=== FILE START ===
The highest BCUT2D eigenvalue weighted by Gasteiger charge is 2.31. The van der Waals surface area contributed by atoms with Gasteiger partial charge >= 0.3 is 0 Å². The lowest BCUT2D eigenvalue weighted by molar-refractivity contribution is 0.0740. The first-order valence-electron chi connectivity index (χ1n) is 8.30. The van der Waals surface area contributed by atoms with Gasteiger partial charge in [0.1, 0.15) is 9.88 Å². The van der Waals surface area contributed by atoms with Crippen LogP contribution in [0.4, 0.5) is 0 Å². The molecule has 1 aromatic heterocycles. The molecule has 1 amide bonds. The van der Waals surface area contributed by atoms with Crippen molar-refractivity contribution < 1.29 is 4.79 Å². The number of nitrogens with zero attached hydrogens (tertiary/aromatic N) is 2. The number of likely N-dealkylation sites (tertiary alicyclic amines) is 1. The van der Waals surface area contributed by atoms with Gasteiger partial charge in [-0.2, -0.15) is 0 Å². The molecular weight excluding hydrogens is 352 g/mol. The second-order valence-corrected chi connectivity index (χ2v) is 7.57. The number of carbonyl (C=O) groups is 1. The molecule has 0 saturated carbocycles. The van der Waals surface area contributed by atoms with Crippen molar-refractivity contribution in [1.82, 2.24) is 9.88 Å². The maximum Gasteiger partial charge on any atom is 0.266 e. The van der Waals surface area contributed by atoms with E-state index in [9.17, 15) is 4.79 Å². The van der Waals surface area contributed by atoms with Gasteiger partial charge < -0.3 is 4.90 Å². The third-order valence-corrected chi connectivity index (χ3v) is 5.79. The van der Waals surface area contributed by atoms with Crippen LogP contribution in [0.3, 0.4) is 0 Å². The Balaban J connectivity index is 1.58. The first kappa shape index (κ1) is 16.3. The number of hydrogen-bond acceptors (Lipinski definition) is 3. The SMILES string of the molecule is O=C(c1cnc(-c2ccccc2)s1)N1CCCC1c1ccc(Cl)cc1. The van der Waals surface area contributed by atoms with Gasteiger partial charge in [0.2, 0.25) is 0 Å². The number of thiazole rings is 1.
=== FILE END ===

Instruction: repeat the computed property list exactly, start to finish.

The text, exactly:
The highest BCUT2D eigenvalue weighted by Gasteiger charge is 2.31. The van der Waals surface area contributed by atoms with Gasteiger partial charge >= 0.3 is 0 Å². The lowest BCUT2D eigenvalue weighted by molar-refractivity contribution is 0.0740. The first-order valence-electron chi connectivity index (χ1n) is 8.30. The van der Waals surface area contributed by atoms with Gasteiger partial charge in [0.1, 0.15) is 9.88 Å². The van der Waals surface area contributed by atoms with Crippen LogP contribution in [0.4, 0.5) is 0 Å². The molecule has 1 aromatic heterocycles. The molecule has 1 amide bonds. The van der Waals surface area contributed by atoms with Crippen molar-refractivity contribution < 1.29 is 4.79 Å². The number of nitrogens with zero attached hydrogens (tertiary/aromatic N) is 2. The number of likely N-dealkylation sites (tertiary alicyclic amines) is 1. The van der Waals surface area contributed by atoms with Gasteiger partial charge in [-0.2, -0.15) is 0 Å². The molecular weight excluding hydrogens is 352 g/mol. The second-order valence-corrected chi connectivity index (χ2v) is 7.57. The number of carbonyl (C=O) groups is 1. The molecule has 0 saturated carbocycles. The van der Waals surface area contributed by atoms with Crippen molar-refractivity contribution in [1.82, 2.24) is 9.88 Å². The maximum Gasteiger partial charge on any atom is 0.266 e. The van der Waals surface area contributed by atoms with E-state index in [9.17, 15) is 4.79 Å². The van der Waals surface area contributed by atoms with Gasteiger partial charge < -0.3 is 4.90 Å². The third-order valence-corrected chi connectivity index (χ3v) is 5.79. The van der Waals surface area contributed by atoms with Crippen LogP contribution in [0.3, 0.4) is 0 Å². The Balaban J connectivity index is 1.58. The first kappa shape index (κ1) is 16.3. The number of hydrogen-bond acceptors (Lipinski definition) is 3. The SMILES string of the molecule is O=C(c1cnc(-c2ccccc2)s1)N1CCCC1c1ccc(Cl)cc1. The van der Waals surface area contributed by atoms with Gasteiger partial charge in [0.2, 0.25) is 0 Å². The number of thiazole rings is 1.